In Thanksgiving for Increased Energy Security from Fracking
Thanksgiving is on the horizon, and there’s much to be thankful for, including the fact that fracking has rapidly increased energy security, changing our landscape from one of scarcity (and being overly dependent on OPEC) to one of abundance.
That’s had a huge impact on Americans’ pocketbooks. AAA is reporting that families will be able to visit their relatives this year with gas prices that are the “second-cheapest in nearly a decade.” AAA also estimates that U.S. drivers saved more than $28 billion in 2016 on cheaper gas, thanks to an abundance of resources from domestic production.
What’s more is that U.S. production has remained steadfast even though OPEC has been attempting to drive down prices and drive out shale for the past two years, in order to protect its market share. But the tactic has failed as the U.S. producers have proven themselves to be resourceful and resilient, adopting new technologies and increasing efficiencies. OPEC has signaled that it may end that price war and curb production. What happens next remains to be seen, but regardless, one thing is clear: OPEC is becoming “increasingly irrelevant.” As Gary Bourgeault wrote in a Seeking Alpha piece,
“As OPEC is taking center stage for what will be its last grasp at its past influence on the oil market and price of oil, U.S. shale producers, which are the future of the industry, are quietly but rapidly adding more oil rigs and completing wells.”
“To shale producers, OPEC is increasingly irrelevant. Sure, if the cartel does cut production and provide some temporary support for the price of oil, they’ll enjoy the benefits of a short-term price hike, but they aren’t boosting oil rigs and completing wells for that reason.” (emphasis added)
The UK Telegraph produced the headline, “Opec oil cut nears as battered Saudis bow to indomitable US shale” and reported regarding the deal,
“Yet any breakthrough will come as the U.S. Geological Survey reports vast quantities of cheap shale in the Wolfcamp pocket of the Permian Basin of West Texas, and US president-elect Donald Trump vows to slash costs for drillers and open federal land for exploration.
The Permian alone could rival the giant Ghawar oil field in Saudi Arabia, ultimately producing 6 million b/d at relatively low cost.
OPEC faces a Sisyphean task. It must learn to live with a permanent threat from agile frackers in North America, who are able to crank output within months at ever lower break-even costs, potentially capping global crude prices at half the level of the long boom years, which ended so brutally in 2014. Brent crude nudged up to US $46.80 last week on optimistic talk from OPEC ministers, though prices are still down 15 per cent since early October.” (emphasis added)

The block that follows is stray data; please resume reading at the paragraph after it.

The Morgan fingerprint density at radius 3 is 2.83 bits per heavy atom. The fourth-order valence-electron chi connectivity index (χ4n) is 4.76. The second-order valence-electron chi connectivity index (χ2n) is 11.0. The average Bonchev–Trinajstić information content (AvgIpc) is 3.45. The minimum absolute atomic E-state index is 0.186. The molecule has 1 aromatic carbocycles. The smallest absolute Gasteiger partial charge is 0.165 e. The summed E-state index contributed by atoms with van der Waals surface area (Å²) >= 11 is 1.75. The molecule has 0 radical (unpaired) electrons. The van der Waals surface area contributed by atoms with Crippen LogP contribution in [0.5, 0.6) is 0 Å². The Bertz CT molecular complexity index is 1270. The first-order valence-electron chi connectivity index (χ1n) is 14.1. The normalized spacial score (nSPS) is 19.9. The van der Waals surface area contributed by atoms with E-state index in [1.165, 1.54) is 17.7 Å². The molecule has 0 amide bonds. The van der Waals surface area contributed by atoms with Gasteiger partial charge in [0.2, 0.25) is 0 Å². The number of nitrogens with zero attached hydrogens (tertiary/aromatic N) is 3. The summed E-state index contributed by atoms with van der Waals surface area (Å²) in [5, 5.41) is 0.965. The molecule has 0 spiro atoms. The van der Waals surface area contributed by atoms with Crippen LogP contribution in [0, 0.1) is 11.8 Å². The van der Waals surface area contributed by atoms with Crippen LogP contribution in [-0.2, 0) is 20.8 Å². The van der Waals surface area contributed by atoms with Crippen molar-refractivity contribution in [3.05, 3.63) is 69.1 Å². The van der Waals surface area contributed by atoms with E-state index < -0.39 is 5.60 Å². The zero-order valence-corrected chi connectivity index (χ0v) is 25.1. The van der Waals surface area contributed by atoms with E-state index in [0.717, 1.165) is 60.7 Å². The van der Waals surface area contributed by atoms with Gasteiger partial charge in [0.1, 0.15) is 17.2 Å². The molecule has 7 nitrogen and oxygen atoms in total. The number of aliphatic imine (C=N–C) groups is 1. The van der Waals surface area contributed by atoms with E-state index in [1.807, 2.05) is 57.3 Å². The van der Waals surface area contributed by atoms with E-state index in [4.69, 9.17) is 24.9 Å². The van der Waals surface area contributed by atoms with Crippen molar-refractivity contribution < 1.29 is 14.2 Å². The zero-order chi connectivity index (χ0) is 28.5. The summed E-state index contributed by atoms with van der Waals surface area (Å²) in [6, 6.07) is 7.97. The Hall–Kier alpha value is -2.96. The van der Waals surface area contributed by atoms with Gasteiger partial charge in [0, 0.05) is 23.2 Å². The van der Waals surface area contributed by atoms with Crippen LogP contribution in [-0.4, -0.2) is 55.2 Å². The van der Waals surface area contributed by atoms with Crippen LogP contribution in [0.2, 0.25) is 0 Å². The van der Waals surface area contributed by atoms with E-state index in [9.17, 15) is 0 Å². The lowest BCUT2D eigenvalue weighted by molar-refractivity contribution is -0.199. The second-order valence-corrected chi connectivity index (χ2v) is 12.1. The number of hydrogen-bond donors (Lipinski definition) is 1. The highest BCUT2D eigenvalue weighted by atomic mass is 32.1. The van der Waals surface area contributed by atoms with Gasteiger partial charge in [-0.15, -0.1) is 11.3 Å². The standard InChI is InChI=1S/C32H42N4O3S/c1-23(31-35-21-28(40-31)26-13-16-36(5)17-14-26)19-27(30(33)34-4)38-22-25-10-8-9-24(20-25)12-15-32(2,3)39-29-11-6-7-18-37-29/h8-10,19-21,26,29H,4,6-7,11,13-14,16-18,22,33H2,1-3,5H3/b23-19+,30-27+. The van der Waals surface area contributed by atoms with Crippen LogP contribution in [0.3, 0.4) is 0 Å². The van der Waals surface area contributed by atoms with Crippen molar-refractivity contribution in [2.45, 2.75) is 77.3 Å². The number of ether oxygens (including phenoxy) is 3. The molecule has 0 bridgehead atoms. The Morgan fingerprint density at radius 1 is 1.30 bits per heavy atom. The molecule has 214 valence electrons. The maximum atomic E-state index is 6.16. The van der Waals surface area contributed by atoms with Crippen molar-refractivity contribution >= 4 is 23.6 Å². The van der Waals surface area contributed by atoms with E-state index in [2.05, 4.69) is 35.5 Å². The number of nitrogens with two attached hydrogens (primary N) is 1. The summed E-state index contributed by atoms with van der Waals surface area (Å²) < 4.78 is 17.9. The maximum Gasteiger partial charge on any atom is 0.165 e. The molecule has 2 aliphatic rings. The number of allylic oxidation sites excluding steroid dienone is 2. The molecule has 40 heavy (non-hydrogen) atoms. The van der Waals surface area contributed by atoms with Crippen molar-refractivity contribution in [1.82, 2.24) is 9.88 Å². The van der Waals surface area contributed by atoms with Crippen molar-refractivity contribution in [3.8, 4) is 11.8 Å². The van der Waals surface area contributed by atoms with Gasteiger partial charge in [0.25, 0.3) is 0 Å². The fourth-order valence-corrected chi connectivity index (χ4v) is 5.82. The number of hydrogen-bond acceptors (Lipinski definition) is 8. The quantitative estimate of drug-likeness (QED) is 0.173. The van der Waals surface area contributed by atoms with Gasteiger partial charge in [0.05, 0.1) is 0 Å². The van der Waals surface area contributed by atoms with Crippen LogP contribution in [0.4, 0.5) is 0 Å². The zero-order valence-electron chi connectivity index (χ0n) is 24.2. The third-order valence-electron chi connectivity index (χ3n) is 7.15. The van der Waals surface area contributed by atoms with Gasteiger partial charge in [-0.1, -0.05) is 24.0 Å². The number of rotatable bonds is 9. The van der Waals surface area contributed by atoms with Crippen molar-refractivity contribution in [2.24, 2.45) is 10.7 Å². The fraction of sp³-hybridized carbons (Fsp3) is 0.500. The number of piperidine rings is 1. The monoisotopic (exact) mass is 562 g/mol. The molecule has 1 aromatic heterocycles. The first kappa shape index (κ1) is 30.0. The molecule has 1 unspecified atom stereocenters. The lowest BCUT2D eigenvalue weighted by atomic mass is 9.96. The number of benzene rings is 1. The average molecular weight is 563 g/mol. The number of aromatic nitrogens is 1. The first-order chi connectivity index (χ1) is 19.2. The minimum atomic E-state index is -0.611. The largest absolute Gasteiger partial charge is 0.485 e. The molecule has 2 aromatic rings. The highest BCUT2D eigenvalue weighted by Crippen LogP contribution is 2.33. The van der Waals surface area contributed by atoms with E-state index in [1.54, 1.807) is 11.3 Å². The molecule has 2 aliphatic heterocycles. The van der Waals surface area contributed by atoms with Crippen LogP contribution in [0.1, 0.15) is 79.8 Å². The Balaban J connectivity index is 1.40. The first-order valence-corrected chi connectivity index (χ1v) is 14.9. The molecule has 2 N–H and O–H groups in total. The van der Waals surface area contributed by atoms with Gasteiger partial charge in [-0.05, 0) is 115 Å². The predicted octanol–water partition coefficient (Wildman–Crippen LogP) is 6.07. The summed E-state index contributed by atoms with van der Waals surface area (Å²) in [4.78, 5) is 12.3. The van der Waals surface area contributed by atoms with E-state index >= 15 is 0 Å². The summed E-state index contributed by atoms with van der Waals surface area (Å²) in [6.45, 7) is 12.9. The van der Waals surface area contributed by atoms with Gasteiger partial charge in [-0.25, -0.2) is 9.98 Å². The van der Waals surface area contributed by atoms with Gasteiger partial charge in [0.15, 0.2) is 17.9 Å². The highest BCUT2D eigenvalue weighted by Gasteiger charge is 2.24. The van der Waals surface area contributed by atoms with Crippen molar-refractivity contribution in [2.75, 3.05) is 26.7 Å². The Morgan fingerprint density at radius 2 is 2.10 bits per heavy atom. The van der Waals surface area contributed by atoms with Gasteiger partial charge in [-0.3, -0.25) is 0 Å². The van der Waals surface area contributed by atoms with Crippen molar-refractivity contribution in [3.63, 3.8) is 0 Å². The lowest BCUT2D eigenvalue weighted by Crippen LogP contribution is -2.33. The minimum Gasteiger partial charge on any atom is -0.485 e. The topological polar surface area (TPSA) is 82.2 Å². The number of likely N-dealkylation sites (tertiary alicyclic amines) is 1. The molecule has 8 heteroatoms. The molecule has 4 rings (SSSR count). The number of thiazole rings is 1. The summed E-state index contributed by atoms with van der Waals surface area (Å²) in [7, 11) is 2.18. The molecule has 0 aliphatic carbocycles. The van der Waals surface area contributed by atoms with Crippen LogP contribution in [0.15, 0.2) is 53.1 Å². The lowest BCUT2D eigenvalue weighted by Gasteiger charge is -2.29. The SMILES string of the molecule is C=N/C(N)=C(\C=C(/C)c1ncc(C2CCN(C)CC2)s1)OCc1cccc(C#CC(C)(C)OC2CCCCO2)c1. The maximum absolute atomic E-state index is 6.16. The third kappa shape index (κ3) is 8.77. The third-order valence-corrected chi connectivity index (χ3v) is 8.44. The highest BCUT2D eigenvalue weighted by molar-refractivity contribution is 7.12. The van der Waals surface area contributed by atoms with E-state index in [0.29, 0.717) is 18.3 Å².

Yes we did drill our way to energy security
It wasn’t that long ago when OPEC was able to use its domination of world oil production as a political weapon, resulting in the 1973 energy crisis and long lines at the pump. Even just a few years ago, most experts still thought we were quickly running out of oil – and as President Obama told us repeatedly, “We can’t just drill our way to energy security.”
But then we did – thanks to fracking.
According to the Energy Information Administration (EIA), the United States is at its lowest level of net imports since 1986. We’re now among the top most energy secure countries in the world.
Bloomberg has reported that U.S. shale gas exports are “booming” as we are set to export a record number of cargoes of shale gas this month. Now the tables have turned as the United States has actually began sending liquefied shale gas to Kuwait and the United Arab Emirates, “reversing Middle East dependence” as a recent Forbes column put it.
The USGS has also recently confirmed that we have even more of an abundance of supply than previously thought. The agency just announced the largest ever assessment of undiscovered, technically recoverable oil and gas resources in the Midland Basin of the Wolfcamp Shale area in the Permian Basin. It may hold an estimated 20 billion barrels of continuous oil, 16 trillion cubic feet of associated natural gas and 1.6 billion barrels of natural gas liquids in the region.
Meanwhile USGS found that the Mancos Shale in the Piceance Basin of Colorado holds 66 trillion cubic feet (Tcf) of natural gas, which means it’s the second largest reserve in the nation and could meet the needs of the entire nation for more than two years.
None of this would be possible without fracking. In Thanksgiving for the innovative industry that brings so many benefits, including lower prices and increased energy security, we wish everyone a very safe and happy holiday weekend.